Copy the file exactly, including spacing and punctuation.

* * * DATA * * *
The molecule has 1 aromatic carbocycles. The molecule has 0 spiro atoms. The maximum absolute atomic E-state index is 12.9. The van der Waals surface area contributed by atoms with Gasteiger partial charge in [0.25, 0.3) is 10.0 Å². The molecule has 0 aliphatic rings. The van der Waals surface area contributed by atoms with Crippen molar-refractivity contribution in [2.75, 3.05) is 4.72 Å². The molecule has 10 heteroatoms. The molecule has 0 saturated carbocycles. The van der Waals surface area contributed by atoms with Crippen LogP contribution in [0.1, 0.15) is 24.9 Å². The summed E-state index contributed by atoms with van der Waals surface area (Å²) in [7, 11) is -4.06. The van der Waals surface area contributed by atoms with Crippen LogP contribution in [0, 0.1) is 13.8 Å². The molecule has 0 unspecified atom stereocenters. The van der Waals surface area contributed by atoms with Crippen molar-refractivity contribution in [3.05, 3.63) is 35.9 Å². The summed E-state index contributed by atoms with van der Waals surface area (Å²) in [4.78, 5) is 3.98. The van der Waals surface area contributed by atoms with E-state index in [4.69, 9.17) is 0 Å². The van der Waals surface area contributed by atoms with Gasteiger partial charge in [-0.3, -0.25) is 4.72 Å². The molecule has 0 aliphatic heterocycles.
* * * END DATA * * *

The molecule has 1 aromatic carbocycles. The molecule has 0 spiro atoms. The maximum absolute atomic E-state index is 12.9. The van der Waals surface area contributed by atoms with Gasteiger partial charge in [0.25, 0.3) is 10.0 Å². The molecule has 0 aliphatic rings. The van der Waals surface area contributed by atoms with Crippen molar-refractivity contribution in [2.75, 3.05) is 4.72 Å². The molecule has 10 heteroatoms. The molecule has 0 saturated carbocycles. The van der Waals surface area contributed by atoms with Crippen LogP contribution in [0.1, 0.15) is 24.9 Å². The summed E-state index contributed by atoms with van der Waals surface area (Å²) in [7, 11) is -4.06. The van der Waals surface area contributed by atoms with Crippen LogP contribution in [0, 0.1) is 13.8 Å². The molecule has 0 unspecified atom stereocenters. The van der Waals surface area contributed by atoms with Crippen molar-refractivity contribution in [3.05, 3.63) is 35.9 Å². The summed E-state index contributed by atoms with van der Waals surface area (Å²) in [4.78, 5) is 3.98. The van der Waals surface area contributed by atoms with E-state index in [4.69, 9.17) is 0 Å². The van der Waals surface area contributed by atoms with Gasteiger partial charge in [-0.3, -0.25) is 4.72 Å². The molecule has 0 aliphatic heterocycles.